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House Speaker Nancy Pelosi on Wednesday called for the removal of Confederate statues in the nation’s Capitol building after renewed calls to remove them from public spaces following the death of George Floyd.
The California Democrat wrote a letter to the Joint Committee on the Library, which oversees statues in the U.S. Capitol, calling for the removal of the artifacts because they lionize America’s slaveholding era.
“[T]he halls of Congress are the very heart of our democracy. The statues in the Capitol should embody our highest ideals as Americans, expressing who we are and who we aspire to be as a nation,” Pelosi said in the letter. “Monuments to men who advocated cruelty and barbarism to achieve such a plainly racist end are a grotesque affront to these ideals. Their statues pay homage to hate, not heritage. They must be removed.”
The statues are part of the National Statuary Hall Collection, which was created more than 150 years ago and is “comprised of statues donated by individual states to honor persons notable in their history,” according to its website. Robert E. Lee, general of the Confederate army during the Civil War, is located there as well as at least 10 others honoring the Confederacy.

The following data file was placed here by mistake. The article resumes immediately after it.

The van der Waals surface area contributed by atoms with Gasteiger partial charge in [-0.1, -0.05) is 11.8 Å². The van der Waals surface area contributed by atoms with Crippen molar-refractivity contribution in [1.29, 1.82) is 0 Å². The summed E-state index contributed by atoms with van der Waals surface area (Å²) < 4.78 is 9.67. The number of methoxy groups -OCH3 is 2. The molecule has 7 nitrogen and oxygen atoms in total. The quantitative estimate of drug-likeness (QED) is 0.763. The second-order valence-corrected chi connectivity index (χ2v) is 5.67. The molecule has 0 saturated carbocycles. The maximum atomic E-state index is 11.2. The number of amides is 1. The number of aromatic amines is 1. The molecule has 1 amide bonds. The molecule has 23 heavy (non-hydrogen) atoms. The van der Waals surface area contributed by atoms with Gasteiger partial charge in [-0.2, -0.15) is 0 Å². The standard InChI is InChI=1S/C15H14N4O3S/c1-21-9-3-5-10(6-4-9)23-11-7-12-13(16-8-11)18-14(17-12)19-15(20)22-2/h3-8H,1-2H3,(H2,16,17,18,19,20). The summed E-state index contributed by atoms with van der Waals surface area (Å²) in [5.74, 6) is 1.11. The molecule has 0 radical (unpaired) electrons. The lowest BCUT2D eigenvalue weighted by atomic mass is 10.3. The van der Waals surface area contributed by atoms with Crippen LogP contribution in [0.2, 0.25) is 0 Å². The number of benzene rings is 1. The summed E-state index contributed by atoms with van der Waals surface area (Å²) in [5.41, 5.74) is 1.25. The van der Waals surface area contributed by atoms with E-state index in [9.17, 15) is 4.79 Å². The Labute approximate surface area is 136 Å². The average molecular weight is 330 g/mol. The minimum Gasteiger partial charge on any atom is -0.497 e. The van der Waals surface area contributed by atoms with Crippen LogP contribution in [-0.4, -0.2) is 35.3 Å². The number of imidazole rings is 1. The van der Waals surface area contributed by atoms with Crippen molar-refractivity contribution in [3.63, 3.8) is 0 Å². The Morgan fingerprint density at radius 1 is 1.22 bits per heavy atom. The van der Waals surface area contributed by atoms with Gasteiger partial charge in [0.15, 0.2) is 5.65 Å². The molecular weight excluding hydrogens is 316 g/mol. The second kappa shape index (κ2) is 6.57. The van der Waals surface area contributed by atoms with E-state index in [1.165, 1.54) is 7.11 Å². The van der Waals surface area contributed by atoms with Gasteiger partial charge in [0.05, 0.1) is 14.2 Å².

There have been renewed calls across the nation to remove Confederate statues and monuments from public spaces following Floyd’s death and nationwide efforts to address racial injustice. After violence prompted by white nationalists in Charlottesville, Virginia, in 2017, there was a public outcry to remove Confederate symbols across the country.
However, President Donald Trump has resisted those called. On Wednesday he said he would “not even consider” renaming Army bases that honor Confederate leaders who fought to protect slavery and uphold white supremacy.
Other efforts, however, have been successful. NASCAR announced on Wednesday it would ban Confederate flags from its events. And in cities across the country, protesters have vandalized the statues.
The Southern Poverty Law Center in Montgomery has estimated that roughly 138 Confederate symbols have been removed from public spaces since 2015.